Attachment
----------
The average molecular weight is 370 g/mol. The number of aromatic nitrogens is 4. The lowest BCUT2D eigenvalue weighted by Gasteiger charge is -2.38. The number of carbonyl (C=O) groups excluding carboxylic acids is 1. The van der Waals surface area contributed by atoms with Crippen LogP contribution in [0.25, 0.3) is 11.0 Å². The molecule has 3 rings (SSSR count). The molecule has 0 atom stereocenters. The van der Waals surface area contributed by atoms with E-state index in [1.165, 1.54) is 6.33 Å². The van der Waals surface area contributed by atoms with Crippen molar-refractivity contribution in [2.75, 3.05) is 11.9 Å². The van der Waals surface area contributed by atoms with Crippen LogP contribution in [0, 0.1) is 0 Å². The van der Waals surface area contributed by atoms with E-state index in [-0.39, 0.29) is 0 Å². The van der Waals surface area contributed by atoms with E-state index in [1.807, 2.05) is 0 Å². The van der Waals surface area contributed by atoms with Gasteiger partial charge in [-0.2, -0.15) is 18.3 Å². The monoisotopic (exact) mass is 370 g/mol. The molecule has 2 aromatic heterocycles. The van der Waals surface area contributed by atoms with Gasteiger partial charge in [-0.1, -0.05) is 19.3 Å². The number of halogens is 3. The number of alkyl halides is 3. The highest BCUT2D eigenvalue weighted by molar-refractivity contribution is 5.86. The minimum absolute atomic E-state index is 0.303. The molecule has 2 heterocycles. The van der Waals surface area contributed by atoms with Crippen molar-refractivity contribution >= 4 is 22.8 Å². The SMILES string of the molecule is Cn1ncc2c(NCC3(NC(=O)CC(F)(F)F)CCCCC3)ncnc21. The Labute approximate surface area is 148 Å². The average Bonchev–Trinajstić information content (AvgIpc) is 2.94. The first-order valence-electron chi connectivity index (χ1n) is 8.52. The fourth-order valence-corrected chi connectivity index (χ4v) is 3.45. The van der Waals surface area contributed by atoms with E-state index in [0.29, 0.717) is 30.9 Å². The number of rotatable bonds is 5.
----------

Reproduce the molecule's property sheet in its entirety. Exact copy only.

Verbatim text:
The average molecular weight is 370 g/mol. The number of aromatic nitrogens is 4. The lowest BCUT2D eigenvalue weighted by Gasteiger charge is -2.38. The number of carbonyl (C=O) groups excluding carboxylic acids is 1. The van der Waals surface area contributed by atoms with Crippen LogP contribution in [0.25, 0.3) is 11.0 Å². The molecule has 3 rings (SSSR count). The molecule has 0 atom stereocenters. The van der Waals surface area contributed by atoms with E-state index in [1.165, 1.54) is 6.33 Å². The van der Waals surface area contributed by atoms with Crippen molar-refractivity contribution in [2.75, 3.05) is 11.9 Å². The van der Waals surface area contributed by atoms with Crippen LogP contribution in [0, 0.1) is 0 Å². The van der Waals surface area contributed by atoms with E-state index in [-0.39, 0.29) is 0 Å². The van der Waals surface area contributed by atoms with E-state index in [1.807, 2.05) is 0 Å². The van der Waals surface area contributed by atoms with Gasteiger partial charge in [-0.2, -0.15) is 18.3 Å². The monoisotopic (exact) mass is 370 g/mol. The molecule has 2 aromatic heterocycles. The van der Waals surface area contributed by atoms with Gasteiger partial charge in [-0.1, -0.05) is 19.3 Å². The number of halogens is 3. The number of alkyl halides is 3. The highest BCUT2D eigenvalue weighted by molar-refractivity contribution is 5.86. The minimum absolute atomic E-state index is 0.303. The molecule has 2 heterocycles. The van der Waals surface area contributed by atoms with Crippen molar-refractivity contribution >= 4 is 22.8 Å². The SMILES string of the molecule is Cn1ncc2c(NCC3(NC(=O)CC(F)(F)F)CCCCC3)ncnc21. The Labute approximate surface area is 148 Å². The average Bonchev–Trinajstić information content (AvgIpc) is 2.94. The first-order valence-electron chi connectivity index (χ1n) is 8.52. The fourth-order valence-corrected chi connectivity index (χ4v) is 3.45. The van der Waals surface area contributed by atoms with E-state index in [0.29, 0.717) is 30.9 Å². The number of rotatable bonds is 5.